A blog about belief

Archive for the ‘Mathematics’ Category

The Language of Mathematics (1)

In Computer Science, Literature, Mathematics on June 18, 2012 at 7:37 pm

I’m working on a software project (more soon) that involves a notation that is interpreted by computers.  As a way of specifying the language formally, I’m trying out parsing expression grammars, a relatively new alternative to the methods that have been traditionally used to define the syntax of programming languages, like context-free grammars.  I’ve been reading the original paper in which Bryan Ford introduces PEGs, and something struck me about the way in which it builds up to the mathematical definition of the idea.  The paper begins with an “informal” explanation that starts with an example of a PEG written in ASCII text, like you would use as the input to a program:

# Hierarchical syntax
Grammar <- Spacing Definition+ EndOfFile
Definition <- Identifier LEFTARROW Expression
Expression <- Sequence (SLASH Sequence)*
Sequence <- Prefix*
Prefix <- (AND / NOT)? Suffix
Suffix <- Primary (QUESTION / STAR / PLUS)?
Primary <- Identifier !LEFTARROW
         / OPEN Expression CLOSE
         / Literal / Class / DOT

[…]

Although the paper explains what it means in a very prosaic way, placing it in historical context and comparing PEG’s practical implications with those of other types of grammar, this bit of ASCII text seems intuitively like the most formal thing in the paper.  The mathematical definition of the construct is set off much less from the text of the article than the ASCII example, which is in a fixed-width font and embedded as “Figure 1.”  The definition begins:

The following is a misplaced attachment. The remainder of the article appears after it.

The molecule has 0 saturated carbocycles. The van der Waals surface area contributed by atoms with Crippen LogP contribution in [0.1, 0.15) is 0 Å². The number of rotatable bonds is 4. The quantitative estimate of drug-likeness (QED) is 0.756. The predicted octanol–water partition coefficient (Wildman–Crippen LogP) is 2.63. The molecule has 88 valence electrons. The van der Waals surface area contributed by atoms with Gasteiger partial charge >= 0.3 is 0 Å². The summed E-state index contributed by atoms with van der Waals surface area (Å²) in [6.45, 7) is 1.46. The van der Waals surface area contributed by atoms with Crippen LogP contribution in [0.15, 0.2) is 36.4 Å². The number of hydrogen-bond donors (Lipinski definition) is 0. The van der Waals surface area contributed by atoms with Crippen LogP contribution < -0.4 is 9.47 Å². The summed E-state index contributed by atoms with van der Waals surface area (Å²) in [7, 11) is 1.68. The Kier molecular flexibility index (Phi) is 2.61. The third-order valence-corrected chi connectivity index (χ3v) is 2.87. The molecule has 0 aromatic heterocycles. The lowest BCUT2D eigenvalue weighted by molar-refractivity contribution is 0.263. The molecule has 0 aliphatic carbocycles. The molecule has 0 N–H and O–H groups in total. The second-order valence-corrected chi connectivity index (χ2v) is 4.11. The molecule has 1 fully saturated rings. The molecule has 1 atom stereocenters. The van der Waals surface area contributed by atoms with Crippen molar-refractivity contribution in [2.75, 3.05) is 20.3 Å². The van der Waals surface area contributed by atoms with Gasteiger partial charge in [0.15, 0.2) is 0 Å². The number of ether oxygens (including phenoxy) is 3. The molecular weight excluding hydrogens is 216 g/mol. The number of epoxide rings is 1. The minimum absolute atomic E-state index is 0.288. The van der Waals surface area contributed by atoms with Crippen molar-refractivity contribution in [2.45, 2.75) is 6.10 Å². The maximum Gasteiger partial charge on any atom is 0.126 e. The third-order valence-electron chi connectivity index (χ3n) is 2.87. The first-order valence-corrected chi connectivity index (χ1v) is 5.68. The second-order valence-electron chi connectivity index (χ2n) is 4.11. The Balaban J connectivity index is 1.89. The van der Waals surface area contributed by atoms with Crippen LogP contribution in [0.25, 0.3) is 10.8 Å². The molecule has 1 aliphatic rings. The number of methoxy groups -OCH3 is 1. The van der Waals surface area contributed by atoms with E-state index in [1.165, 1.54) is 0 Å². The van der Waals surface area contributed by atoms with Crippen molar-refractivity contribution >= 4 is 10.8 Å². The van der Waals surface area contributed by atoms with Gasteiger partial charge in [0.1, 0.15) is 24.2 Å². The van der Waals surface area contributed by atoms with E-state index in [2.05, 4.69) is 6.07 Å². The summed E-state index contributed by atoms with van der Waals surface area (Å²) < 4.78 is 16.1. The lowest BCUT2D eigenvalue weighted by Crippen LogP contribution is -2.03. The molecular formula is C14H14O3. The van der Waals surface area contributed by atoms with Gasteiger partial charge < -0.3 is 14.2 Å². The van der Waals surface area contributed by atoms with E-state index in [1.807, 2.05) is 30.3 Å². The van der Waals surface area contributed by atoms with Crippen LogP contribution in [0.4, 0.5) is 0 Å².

Definition: A parsing expression grammar (PEG) is a 4-tuple G=(VN, VT, R, eS), where VN is a finite set of nonterminal symbols, VT is a finite set of terminal symbols, R is a finite set of rules, eS is a parsing expression termed the start expression, and VN ∩ VT = ∅. Each rule r ∈ R is a pair (A, e), which we write A ← e, where A ∈ VN and e is a parsing expression. For any nonterminal A, there is exactly one e such that A ← e ∈ R. R is therefore a function from nonterminals to expressions, and we write R(A) to denote the unique expression e such that A ← e ∈ R.